How manufacturing technologies spare factories from the COVID-19?

The COVID-19 pandemic has affected the overall performance of manufacturing factories, and smart manufacturing technology has reduced the devastating effects of COVID-19 by providing solutions to slump demand, supplies fluctuation, depressed employee performance and operation. In this article, I discuss the role of smart manufacturing technologies in supporting factory survival and recovery from the COVID-19 pandemic.

The impact of manufacturing technology on business model

The Fourth Industrial Revolution began in the year 2000 and continues until now, is characterized by the emergence of smart industrial technologies such as 3D printing, robotics, remote sensing tools, the Internet of Things IoT, machine learning, virtual and augmented reality and artificial intelligence. These technologies have contributed to improving the quality of industrial products, enabling full automation and influencing demand and supply factors. These applications also produce smarter products that are connected, customized, cheaper, multi-purpose, and unique value propositions. Besides, industrial technologies enable automation, that increases production capacities and productivity, enhances operation efficiency, reduces product costs, improves product quality and better satisfies customers. Moreover, manufacturing technologies guide factories to make, deliver and capture values, as through creating unique solution to challenges and producing products that fit the market and customer needs. For example, 3-D printing can produce tinny parts that are difficult to be made by ordinary factories, and advanced system for data analysis can predict customer needs, and robotics can replace employees in production floor.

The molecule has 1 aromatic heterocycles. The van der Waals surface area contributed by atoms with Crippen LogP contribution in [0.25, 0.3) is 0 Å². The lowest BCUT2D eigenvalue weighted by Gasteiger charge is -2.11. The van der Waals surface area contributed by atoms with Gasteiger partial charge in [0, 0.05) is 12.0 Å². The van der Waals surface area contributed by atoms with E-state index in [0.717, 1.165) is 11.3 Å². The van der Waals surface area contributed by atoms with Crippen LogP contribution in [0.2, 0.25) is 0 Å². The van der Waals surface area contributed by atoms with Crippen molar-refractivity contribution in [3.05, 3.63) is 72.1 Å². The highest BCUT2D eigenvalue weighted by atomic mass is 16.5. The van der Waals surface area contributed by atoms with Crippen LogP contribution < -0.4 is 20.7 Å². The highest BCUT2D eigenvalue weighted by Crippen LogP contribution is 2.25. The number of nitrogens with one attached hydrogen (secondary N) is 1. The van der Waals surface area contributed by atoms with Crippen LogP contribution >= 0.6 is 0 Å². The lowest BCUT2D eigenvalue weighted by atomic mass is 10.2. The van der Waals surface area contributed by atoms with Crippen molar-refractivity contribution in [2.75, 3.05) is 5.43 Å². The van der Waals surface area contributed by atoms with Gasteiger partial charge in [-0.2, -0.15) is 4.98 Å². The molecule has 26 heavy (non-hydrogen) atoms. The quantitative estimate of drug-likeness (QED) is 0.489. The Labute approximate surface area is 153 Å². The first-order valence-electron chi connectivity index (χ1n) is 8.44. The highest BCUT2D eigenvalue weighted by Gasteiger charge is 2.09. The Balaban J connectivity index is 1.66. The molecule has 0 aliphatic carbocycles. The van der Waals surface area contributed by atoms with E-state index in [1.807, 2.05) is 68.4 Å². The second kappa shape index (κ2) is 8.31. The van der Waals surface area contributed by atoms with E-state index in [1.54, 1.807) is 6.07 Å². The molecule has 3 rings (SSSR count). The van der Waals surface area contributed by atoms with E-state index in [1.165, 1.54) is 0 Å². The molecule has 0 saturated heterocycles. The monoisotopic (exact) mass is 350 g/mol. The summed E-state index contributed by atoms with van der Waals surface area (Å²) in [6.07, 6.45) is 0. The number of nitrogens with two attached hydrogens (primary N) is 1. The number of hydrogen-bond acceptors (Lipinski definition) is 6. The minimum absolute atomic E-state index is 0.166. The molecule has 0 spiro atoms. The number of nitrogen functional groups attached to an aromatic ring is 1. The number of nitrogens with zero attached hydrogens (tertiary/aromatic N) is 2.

Manufacturers during the COVID-19

The COVID-19 has revived some manufacturing activities, such as factories producing hand cleansers, sterilization, respirators, personal protective items, sanitary paper products and food products, but this pandemic also badly affected other industrial activities and caused a demand contraction, a fluctuation in the supply of raw materials and interruption of staff performance and operation. Small factories, in particular, have suffered from additional problems that added to their suffering, such as the difficulty in obtaining sufficient funds and the acquisition of manufacturing technologies.